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Lopez upsets Ortiz

Ringside by Francisco Salazar and Rocco Morales
Photos by “Big” Joe Miranda

In the eyes of Josesito Lopez, everything about his scheduled 12 round welterweight bout against Victor Ortiz on Saturday night was stacked against him.

The perception that Lopez would not withstand Ortiz’s power, the media paying more attention to Ortiz’s September showdown against super welterweight world title holder Saul “Canelo” Alvarez, and a pro-Ortiz crowd during the fight were some of the factors Lopez dealt with.

While it would have been admirable to assume Lopez would earn a moral victory for lasting 12 rounds against Ortiz and earn a good payday, Lopez was more optimistic than people gave him credit for. Optimistic enough to shock the boxing world and win the biggest fight of his career.

Lopez pulled off an improbable upset victory, earning a stoppage victory when Ortiz did not answer the bell prior to the start of the 10th round before a surprised crowd of 7,865 at STAPLES Center in Los Angeles, CA.

The bout headlined a six-bout card presented by Golden Boy Promotions, in association with Goossen Tutor and Thompson Boxing Promotions.

Lopez was not even considered an opponent for Ortiz until just six weeks ago. At the time, Ortiz was scheduled to take on Andre Berto in a rematch of their thrilling 12 round bout back in April of last year.

The reason Lopez was offered the fight against Ortiz was because Andre Berto allegedly tested positive of a banned substance, prompting Golden Boy Promotions, which promotes Ortiz, to seek another opponent.

Lopez took the fight against Ortiz on May 19th.

During the buildup of the Ortiz-Lopez fight, Golden Boy Promotions announced a few weeks ago that Ortiz would fight Alvarez on September 15th at the MGM Grand in Las Vegas. Lopez stated that he felt disrespected by the announcement, but added that the announcement of Alvarez-Lopez gave him more motivation during training camp.

Ironically, Ortiz and Lopez fought on the same card at the MGM Grand in Las Vegas on September 17th. Ortiz lost by knockout to Floyd Mayweather in the fourth round that was publicized more because of the ending of the fight. Lopez lost a disputed 10 round split decision to unbeaten welterweight Jessie Vargas.

Both fought to their strengths from the opening bell. The southpaw Ortiz landed the stronger punches, especially left crosses and right hooks to the head. Lopez did well to land straight right hands to the head, the punch that give most southpaw fighters fits.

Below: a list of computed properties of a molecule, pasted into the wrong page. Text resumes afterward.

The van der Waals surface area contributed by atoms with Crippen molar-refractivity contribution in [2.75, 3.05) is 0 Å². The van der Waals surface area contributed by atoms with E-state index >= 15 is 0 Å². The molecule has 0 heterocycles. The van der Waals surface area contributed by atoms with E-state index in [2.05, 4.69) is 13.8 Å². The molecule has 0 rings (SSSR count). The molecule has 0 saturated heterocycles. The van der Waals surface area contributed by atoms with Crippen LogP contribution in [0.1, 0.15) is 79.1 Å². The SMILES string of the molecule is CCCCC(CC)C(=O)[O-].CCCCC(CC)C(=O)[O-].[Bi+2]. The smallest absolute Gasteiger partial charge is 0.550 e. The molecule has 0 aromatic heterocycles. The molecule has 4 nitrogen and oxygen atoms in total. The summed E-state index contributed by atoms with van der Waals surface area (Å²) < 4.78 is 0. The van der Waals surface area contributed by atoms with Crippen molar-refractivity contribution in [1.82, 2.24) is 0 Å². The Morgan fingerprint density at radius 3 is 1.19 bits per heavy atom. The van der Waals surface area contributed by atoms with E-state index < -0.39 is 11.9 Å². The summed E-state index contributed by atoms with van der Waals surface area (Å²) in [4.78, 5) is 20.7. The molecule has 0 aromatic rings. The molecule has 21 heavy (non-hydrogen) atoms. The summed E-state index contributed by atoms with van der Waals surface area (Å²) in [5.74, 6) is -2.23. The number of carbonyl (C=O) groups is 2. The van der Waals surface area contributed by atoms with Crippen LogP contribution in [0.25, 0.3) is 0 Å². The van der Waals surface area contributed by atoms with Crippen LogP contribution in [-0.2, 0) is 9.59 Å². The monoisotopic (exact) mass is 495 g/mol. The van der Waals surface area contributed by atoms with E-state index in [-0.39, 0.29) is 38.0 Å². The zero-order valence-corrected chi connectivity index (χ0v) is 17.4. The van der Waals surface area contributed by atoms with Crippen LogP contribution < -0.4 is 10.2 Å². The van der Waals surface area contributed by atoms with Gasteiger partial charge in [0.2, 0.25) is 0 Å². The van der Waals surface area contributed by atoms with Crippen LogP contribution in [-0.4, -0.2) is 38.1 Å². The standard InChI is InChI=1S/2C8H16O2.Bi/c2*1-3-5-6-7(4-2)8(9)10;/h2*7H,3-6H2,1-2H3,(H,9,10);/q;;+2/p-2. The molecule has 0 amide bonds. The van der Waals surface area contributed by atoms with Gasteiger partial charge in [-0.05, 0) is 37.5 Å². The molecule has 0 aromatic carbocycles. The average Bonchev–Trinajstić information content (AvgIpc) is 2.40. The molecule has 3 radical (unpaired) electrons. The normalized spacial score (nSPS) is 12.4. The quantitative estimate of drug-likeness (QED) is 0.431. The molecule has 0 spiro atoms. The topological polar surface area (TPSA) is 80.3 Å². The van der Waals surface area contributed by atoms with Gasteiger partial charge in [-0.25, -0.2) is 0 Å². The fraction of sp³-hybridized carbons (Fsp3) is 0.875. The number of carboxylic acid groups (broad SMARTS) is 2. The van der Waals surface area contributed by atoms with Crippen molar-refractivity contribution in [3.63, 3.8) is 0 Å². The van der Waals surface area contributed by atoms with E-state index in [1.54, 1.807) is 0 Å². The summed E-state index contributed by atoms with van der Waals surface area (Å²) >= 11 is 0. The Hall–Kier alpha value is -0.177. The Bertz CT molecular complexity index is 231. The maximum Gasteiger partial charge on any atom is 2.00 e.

Ortiz did well by mixing in shots to the body as well in the fourth round as Lopez looked to counter with more right hands to the head.

Ortiz looked as though he stunned Lopez momentarily with an uppercut early in the fifth round. Moments later during an exchange, Ortiz threw and landed a punch to the back of Lopez’s head. Lopez went down to his knees, wincing from the pain felt by the impact of the punch.

“I needed time to recover,” said Lopez after the fight. “I never thought about quitting at that point.”

It was also in the fifth round that Ortiz claimed his jaw was broken from a punch by Lopez.

“I had my mouth open and he busted my jaw (with a punch),” said Ortiz, before being rushed out of the ring and taken to nearby California Hospital. “I couldn’t close my mouth.”

Unbeknownst to the media and the crowd, Ortiz fought on, winning the sixth. However, Lopez had a big seventh round, connecting with power shots to the head of Ortiz.

As the bout progressed and with Lopez increasing his punch output that allowed him to connect more, the crowd began to chant his name. Lopez did better on the inside in the later rounds, even though Ortiz remained active and connected his share of punches. Although there were good exchanges between the two in the ninth, Lopez again did well, countering Ortiz with right crosses to the head.

Before the start of the 10th round, Ortiz told referee Jack Reiss that he did not want to continue because of the injury he suffered to his jaw, although it looked as though his corner wanted him to continue. Amidst the chaos in the moments Reiss waved the fight over, Lopez celebrated in the ring with his corner.

“He tried to intimidate me, but I was not going to be intimidated by anything,” said Lopez, who won the WBC silver welterweight title with the victory. “I knew that I had to fight the fight of my life. I knew it was close on the scorecards, but I told you guys (media) that I was going to shock the world.”

In a parting shot at Ortiz, Lopez said, “Victor has no heart.”

At the conclusion of the ninth round, Ortiz was up on the official scorecards, 88-83, 87-84, and 86-85. Fightnews.com had Ortiz winning the fight 86-85 at that point.

The question remains whether a rematch occurs again between Lopez and Ortiz. Thompson Boxing Promotions General Manager/ matchmaker Alex Camponovo told Fightnews.com that Lopez could remain at 147 pounds or drop down to 140.

Ortiz has lost his last two bouts and conjured up memories of when he lost to Marcos Maidana almost three years to the day, ironically at STAPLES Center.

Lopez, from Riverside, CA, improves to 30-4, 18 KOs, while Ortiz, from Ventura, CA, falls to 29-4-2, 22 KOs. -FS

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Matthyse stops Soto

In semi main event action, junior welterweight contender Lucas Matthysse (31-2, 29 KOs) scored a fifth round TKO over multi-division former world champion Humberto Soto (58-8-2, 34 KOs). Soto was boxing well in the early rounds and won the early rounds by way of effective counterpunching. Matthysse, however, continued to walk down and stalk Soto, and finally caught him with a vicious combination towards the end of the fifth round. With a hard left hook to the head followed by a right cross to the head from Matthysse, Soto stumbled backwards halfway across the ring, bounced off the ropes and was met on the richochet by a crushing right cross from Matthysse. Although Soto would rise at the count of seven and the bell would sound to end the round, the corner of Soto advised the referee, Raul Caiz Sr., that he was in no shape to continue and, consequently, the bout was waved off following round 5.